Recipe By: Paul Harsha (Adapted from Veggie BBQ Ideas)
Yield: 25 rollups
Olive oil
1 tablespoon lemon juice
2 eggplants
1 red chili (jalapeño, serrano, or habenero), deseeded
1 bell pepper (yellow or orange), deseeded and cut into chunks
6 oz. feta cheese, cut into cubes or crumbled
1 bunch fresh mint, roughly chopped
Cocktail sticks (or toothpicks)

1. Put the lemon juice in a food processor and add the chili.  Pulse until finely chopped.
2. Add the bell pepper and pulse until  just chopped.
3. Add the feta and pulse until just blended.  Taste and add more lemon juice, if needed.
4. Add the mint and pulse until incorporated.  You still want to be able to see the mint and bell pepper. The feta should be creamy.  Cover and refrigerate.
5. Cut the eggplant lengthways, discarding the ‘outside’ slices. Each slice should be about 1/4 inch thick.  It’s easiest if you use a mandolin, but a sharp knife will do.
6. Brush olive oil over both sides of the slices Grill on a hot area of the barbecue for around 2 minutes on each side or until lightly colored. A kitchen grill also works well for this.
7. Remove from the barbecue and let cool.  Cut the eggplant into uniform strips ~2-3 inches x 5 inches.
8. Place a spoonful of the feta mix onto each of the eggplant slices. Roll the eggplant around the mixture and push a cocktail stick through to secure it.
9. Place rolls on a clean plate and serve chilled.


burger (or whatever) sauces

Paul | July 7, 2013 in Food,Fun | Comments (1)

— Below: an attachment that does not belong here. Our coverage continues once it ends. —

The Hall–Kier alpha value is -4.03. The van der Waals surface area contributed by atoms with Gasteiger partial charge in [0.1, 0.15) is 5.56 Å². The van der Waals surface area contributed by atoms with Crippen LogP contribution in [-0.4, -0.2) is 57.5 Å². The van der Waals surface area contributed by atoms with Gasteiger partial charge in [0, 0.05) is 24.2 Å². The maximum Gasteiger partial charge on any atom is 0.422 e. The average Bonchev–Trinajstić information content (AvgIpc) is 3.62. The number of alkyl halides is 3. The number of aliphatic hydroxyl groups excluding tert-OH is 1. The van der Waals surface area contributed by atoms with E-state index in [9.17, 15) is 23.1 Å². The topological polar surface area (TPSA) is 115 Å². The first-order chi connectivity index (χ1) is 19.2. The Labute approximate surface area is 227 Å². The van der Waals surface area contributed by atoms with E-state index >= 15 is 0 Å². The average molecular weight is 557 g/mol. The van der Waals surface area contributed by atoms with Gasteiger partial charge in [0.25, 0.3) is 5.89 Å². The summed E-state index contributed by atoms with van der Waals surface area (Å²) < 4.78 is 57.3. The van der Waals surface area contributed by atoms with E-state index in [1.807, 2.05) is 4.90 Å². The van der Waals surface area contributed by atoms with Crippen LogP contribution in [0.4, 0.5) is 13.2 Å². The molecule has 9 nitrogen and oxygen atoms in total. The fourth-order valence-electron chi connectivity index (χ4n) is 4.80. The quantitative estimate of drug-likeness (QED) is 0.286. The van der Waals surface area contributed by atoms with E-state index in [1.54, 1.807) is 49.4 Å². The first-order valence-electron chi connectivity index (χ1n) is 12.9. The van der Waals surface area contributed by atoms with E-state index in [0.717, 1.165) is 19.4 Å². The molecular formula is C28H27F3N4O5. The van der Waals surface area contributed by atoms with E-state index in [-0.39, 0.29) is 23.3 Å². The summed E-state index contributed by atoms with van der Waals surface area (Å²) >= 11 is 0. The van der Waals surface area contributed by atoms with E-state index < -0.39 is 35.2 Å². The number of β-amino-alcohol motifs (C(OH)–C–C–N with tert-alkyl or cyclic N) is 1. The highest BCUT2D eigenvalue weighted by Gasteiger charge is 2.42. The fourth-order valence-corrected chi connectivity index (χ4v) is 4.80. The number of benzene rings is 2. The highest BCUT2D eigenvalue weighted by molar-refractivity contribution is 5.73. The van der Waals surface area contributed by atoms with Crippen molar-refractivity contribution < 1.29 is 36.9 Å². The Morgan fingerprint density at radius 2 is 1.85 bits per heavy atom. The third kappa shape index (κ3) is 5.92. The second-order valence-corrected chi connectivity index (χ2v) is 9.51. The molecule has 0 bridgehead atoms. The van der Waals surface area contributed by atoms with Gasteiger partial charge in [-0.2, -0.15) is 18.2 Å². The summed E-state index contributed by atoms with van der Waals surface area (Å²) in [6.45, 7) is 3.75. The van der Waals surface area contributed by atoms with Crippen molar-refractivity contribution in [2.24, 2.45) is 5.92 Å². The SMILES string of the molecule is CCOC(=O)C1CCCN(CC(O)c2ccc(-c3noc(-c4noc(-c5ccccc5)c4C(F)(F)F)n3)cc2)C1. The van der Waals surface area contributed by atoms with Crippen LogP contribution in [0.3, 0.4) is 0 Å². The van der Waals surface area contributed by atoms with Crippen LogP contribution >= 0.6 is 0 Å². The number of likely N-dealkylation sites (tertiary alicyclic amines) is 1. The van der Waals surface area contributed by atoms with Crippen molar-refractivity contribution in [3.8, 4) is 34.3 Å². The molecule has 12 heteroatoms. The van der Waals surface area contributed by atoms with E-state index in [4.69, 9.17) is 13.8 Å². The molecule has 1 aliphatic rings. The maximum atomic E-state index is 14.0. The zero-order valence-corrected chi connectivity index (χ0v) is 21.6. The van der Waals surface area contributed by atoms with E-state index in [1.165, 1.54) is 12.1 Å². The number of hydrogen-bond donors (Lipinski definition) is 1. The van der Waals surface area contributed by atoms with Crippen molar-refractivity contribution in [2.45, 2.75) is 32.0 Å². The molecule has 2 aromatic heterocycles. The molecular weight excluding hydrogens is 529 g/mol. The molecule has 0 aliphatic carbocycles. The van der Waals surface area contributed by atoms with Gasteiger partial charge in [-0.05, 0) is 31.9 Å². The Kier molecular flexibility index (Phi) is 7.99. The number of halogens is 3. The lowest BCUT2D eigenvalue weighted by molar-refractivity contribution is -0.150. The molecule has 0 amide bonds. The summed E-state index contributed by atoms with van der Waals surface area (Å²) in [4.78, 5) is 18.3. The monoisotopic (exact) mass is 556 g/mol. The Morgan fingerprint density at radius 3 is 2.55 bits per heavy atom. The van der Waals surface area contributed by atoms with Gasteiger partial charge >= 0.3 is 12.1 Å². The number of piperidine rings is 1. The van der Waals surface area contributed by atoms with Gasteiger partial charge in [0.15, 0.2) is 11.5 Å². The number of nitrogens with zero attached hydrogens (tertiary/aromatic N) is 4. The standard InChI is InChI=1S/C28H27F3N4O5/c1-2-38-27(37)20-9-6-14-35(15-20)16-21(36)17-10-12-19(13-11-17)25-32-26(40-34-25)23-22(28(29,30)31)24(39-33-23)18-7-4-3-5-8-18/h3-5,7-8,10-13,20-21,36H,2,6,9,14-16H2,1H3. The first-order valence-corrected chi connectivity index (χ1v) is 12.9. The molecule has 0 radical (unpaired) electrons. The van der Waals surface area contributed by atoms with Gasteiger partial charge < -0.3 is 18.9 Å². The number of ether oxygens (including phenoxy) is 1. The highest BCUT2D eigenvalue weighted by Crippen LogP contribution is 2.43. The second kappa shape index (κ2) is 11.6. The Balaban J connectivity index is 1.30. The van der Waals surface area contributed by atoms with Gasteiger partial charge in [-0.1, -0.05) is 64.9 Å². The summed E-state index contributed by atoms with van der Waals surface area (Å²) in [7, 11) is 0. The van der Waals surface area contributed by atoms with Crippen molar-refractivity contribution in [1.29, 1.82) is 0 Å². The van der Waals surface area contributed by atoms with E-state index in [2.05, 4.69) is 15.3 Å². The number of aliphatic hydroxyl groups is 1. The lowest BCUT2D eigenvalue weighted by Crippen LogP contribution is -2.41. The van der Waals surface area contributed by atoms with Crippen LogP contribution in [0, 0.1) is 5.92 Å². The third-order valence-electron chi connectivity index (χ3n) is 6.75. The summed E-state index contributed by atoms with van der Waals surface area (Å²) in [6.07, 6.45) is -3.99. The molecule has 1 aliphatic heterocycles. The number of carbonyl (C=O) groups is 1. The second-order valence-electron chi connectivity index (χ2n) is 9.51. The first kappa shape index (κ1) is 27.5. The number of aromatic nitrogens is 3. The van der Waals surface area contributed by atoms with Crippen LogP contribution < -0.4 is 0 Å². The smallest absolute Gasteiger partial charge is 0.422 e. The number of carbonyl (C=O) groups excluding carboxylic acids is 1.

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My two favorite of the non-BBQ sauces I made for the 4th.  The Fake Shack is amazing, but I think the Harissa Mayo is going to be hanging around.

Fake Shack Sauce

Recipe By: Kenji@Serious Eats
Yield: 3/4 cup


1/2 cup mayonnaise
1 tablespoon ketchup
1 tablespoon yellow mustard
4 slices kosher dill pickle
1/4 teaspoon garlic powder
1/4 teaspoon paprika
pinch cayenne pepper


Combine all ingredients in blender until smooth, scraping down sides of blender with rubber spatula as necessary.


Harissa Mayonnaise

Recipe By: Paul Harsha
Yield: 1/3 cup


1/3 cup mayonaise
2 teaspoons harissa
1/2 teaspoon lemon juice
1/2 teaspoon mint leaves, finely chopped (optional)
Lemon zest (optional)


Whisk ingredients together, refrigerate to let flavors blend, serve.

Chili Watermelon Gin (and Tonic)

Paul | July 5, 2012 in Food,Fun | Comments (0)

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Chili Watermelon Gin (and Tonic)

Recipe By: Paul Harsha
Serving Size: 8


Watermelon Syrup
16 ounces seedless watermelon, cubed
1/4 cup sugar
1 tablespoon lime juice
2 serrano chiles, seeded
Pinch of salt
Gin & Tonic
1 ounce watermelon syrup
2 ounces gin
3 ounces tonic (Fever tree) or club soda
Lime slice for garnish


1. Puree watermelon, sugar, chiles, and lime in a blender.

2. Strain watermelon mixture through a sieve

3. Transfer to fridge to chill (at least an hour).  Pour liquid off any solids.  Save liquid, discard solids.